With the installation he served sprawled out below him, NAS Patuxent River Commanding Officer Capt. Christopher Cox will close another chapter in his naval career as he stands outside on the catwalk of the Air Traffic Control Tower before an intimate gathering of Sailors, family, and well-wishers, and turns over command of the air station to Executive Officer Capt. John Brabazon Sept. 17.

The 12-story tall Air Traffic Control Tower location for Cox’s change of command ceremony is a respectful nod to naval aviation – a subject that has fascinated him since boyhood.

The start of a career

Crediting movies, air shows, and growing up close to big airports in the Los Angeles basin for his early interest in flying, Cox applied to the U.S. Naval Academy with the goal of becoming an aviator. It was, perhaps, a more rigorous curriculum than he first anticipated.

“Like the T-shirts say, ‘It’s not college,’” Cox joked. “You get a college degree, but it’s more than school. It’s a ton of academics, part vocational training and part professional training. It doesn’t seem that much fun sometimes while you’re there, but the longer you stay in the Navy you appreciate how well it prepared you for many of the things you’ll be called on to do during your career.”

Cox graduated from the academy in 1995 with a B.S. in Marine Engineering and went on to flight school where he was winged a Naval Flight Officer in 1997. His first operational sea tour was flying the S-3B Viking with the Diamondcutters of Sea Control Squadron (VS) 30 in Jacksonville, Florida, from 1998 to 2001. What followed were carrier deployments and a lot of flying, embarked time, and deployed time – what Cox summed up as “exciting stuff, great missions and great experience.”

But the S-3 community was destined to go away, and in 2001 when the Navy came up with the Sundown Transition for the S-3 community, Cox had to make a decision.

“You could decide to stay to do a department head tour in S-3s, or apply to transition early for a chance to do a DH tour in a new community, so I opted to transition early,” Cox said. “I was selected to transition to the [Maritime Patrol and Reconnaissance Aircraft] community and got to go on and continue flying different types of P-3 aircraft in VQ and VPU squadrons.

Following his command tour, Cox would go on to study the Aircraft Industry and graduate from the Eisenhower School for National Security and Resource Strategy where he completed his Joint Staff Officer qualification and an M.S. in National Resource Strategy. That was followed by a Pentagon tour in OSD Policy before reporting to NAS Patuxent River as its Executive Officer in 2017.

“I knew a little about Pax River from my time on the Joint Staff when I was in the J8 – which is an acquisition directorate – and from working on system modifications and testing in the VQ and VPU squadrons,” Cox noted. “I knew how the big pieces were supposed to work, but had never been this close to it before.”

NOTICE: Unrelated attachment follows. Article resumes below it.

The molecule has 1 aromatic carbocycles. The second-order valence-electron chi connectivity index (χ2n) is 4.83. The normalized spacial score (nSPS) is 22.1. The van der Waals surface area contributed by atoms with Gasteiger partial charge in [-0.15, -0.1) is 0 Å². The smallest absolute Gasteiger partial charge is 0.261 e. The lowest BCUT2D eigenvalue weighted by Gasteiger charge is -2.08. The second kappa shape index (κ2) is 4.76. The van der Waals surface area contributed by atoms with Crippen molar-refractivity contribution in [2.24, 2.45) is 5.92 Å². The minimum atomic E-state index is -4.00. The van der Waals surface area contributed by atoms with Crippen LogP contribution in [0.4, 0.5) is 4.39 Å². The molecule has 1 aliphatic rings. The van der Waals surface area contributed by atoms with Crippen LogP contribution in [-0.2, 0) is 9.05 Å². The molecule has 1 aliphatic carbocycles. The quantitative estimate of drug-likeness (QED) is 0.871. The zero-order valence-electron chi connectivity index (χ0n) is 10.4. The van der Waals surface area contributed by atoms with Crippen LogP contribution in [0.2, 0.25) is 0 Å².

Pax River accomplishments, memories, thanks

Cox took command of Pax River April 11, 2019 after serving 18 months as executive officer, a position that falls under the Navy’s Fleet-Up program.

“With the array of things you deal with at Pax, it really feels like what running a small town, and some of its businesses, must be like,” Cox said. “More than 20,000 people work and live here; there is housing, shopping, utilities like water, sewer, electricity, parks and recreation activities. There’s road maintenance, police, fire, public safety and services, and two airports to operate.”

In fact, Pax River’s Trapnell Airfield and Air Operations Division is something Cox is willing to brag about.

“Our air traffic control covers a huge swath of airspace,” he said. “We’re right next to D.C. and control a large chunk of that National Capital Airspace. If you’ve flown into and out of D.C. in bad weather, or up and down the east coast in bad weather, you’ve been controlled by Pax River controllers. We play a large part in the National Airspace System, which was something I didn’t know before coming here.”

During his time at Pax River, Cox says he did his best to stay focused on the big themes.

“Security is job one, followed by taking care of the airfield – because that’s why we’re here – then attending to the needs of our tenant commands, because their mission is our mission,” Cox explained. “We invested in the airfield [by repairing and improving both primary runways and many taxiways] so that we can provide a durable asset for many years to come.”

But Cox added a fourth focus he believes is also important to the mission – Morale, Welfare and Recreation (MWR).

“In the Navy, MWR is the only lever we have to directly invest in our people’s quality of life,” he added. “My getting more attention onto the MWR quality of life programs is one of the bigger shifts I’m proud of. The high level DoD and Navy Instructions describe MWR programs as non-pay compensation; part of our military benefits. And sometimes those smaller things can make a big difference. Maybe we can’t build the big new complex, but we can do better with what we have – like adding the new [Navy Operational Fitness and Fueling System] course in the Drill Hall, expanding our capacity for some childcare programs, or consolidating and adding to our outdoor recreation programs by creating the new Fun Zone.”

Another accomplishment he’s proud of is his part in the Inter-Governmental Service Agreement (IGSA) with St. Mary’s County, which allowed the Navy to work with the county to complete some smaller road works and repair projects that wouldn’t have been possible otherwise due to capacity constraints in NAVFAC and the Public Works Department.